Why a S.M.A.R.T. Strategy Really Is Smart
Key #4: Relevant
Having a distinct differentiation that is Relevant in the market is essential for a winning strategy. Equally important is knowing what the marketplace wants. How many great programs or services can you think of that came and went quickly simply because no one was interested in them? This happens in both the corporate as well as the education market every day. A corporate college Director’s goal might be to build an online community for managers and employees to share about their experiences at recent training sessions. This is a specific, measurable, and achievable goal but is doomed to fail if the idea holds no interest to the intended participants.
Within any organization there are generally three levels: Executive leadership, Managers, and Staff. When new ideas are being implemented it is essential that there is buy-in from the top down. This ensures that if the best ideas encounter in-house resistance there is an executive champion that can push aside obstructions and harness the full support of the entire team.
When a goal is truly Relevant it is of interest to both the targeted marketplace customers, as well as the whole team. Questions you can pose to determine if the goal is Relevant are:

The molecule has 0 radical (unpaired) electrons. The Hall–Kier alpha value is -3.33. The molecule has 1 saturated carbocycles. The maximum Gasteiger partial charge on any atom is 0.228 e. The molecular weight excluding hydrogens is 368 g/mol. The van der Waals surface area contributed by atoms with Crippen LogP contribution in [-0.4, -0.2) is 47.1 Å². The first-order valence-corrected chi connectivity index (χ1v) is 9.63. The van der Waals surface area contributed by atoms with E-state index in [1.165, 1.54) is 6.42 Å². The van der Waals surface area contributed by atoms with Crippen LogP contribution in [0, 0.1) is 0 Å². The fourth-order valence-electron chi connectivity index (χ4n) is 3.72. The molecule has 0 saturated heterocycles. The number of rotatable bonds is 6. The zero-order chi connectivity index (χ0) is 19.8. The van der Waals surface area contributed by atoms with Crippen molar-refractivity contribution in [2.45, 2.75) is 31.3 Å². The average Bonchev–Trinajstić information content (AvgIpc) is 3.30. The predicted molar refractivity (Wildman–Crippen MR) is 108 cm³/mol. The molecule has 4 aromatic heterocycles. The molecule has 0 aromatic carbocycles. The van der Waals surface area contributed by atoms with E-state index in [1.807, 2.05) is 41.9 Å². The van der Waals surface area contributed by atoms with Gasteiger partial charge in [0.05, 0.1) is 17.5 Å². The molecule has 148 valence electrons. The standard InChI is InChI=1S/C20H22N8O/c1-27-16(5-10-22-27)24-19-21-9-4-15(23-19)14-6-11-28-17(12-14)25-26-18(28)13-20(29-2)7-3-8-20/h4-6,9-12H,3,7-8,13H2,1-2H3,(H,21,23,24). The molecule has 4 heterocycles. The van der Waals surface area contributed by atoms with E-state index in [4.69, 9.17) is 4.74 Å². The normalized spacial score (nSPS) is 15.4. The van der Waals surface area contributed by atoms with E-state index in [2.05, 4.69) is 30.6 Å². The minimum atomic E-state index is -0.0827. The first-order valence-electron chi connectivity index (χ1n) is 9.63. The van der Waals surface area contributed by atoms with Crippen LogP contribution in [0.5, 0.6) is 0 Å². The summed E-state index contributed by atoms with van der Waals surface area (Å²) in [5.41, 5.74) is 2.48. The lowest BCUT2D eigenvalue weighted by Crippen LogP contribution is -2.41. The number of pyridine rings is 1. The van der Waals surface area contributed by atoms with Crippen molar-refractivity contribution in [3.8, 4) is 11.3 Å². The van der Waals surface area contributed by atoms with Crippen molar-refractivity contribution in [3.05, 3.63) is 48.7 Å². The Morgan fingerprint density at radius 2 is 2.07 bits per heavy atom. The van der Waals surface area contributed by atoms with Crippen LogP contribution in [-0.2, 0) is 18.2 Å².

- Will our customers find true value in our new offering?
- Will our customers place a premium on our offering and commit the time necessary to participate?
- Is our new offering in alignment with our other offerings and will it add value to them?
- Are there a sufficient number of potential users of this program on a year-to-year basis?
Example: Develop and implement an executive leadership and performance plan that increases the number of senior level program attendees by 20 percent in one year.
Key #5: Be Time-Bound
Being Time-Bound simply means that the specific goal you have developed is placed within a time-frame that has a specific due date. Deadlines are sometimes thought of in a negative context, particularly if there has been a preponderance of missteps and missed goal expectations. That’s why it’s important to present target dates to staff as a means to a positive end—completing the goal—and to create a sense of importance for meeting the goal. Research has proven that a positive reinforcement from management always out produces an implied or stated negative consequence. Culture matters.
Tom Marin is the Founder and President of MarketCues, Inc., a national consulting firm. He has worked for some of the world’s largest corporations and middle-market firms. Tom’s focus is to help CEOs drive their strategy shifts and strategic growth programs. Follow MarketCues on Twitter. Tom also welcomes emails new LinkedIn connections or calls to (919) 908-6145.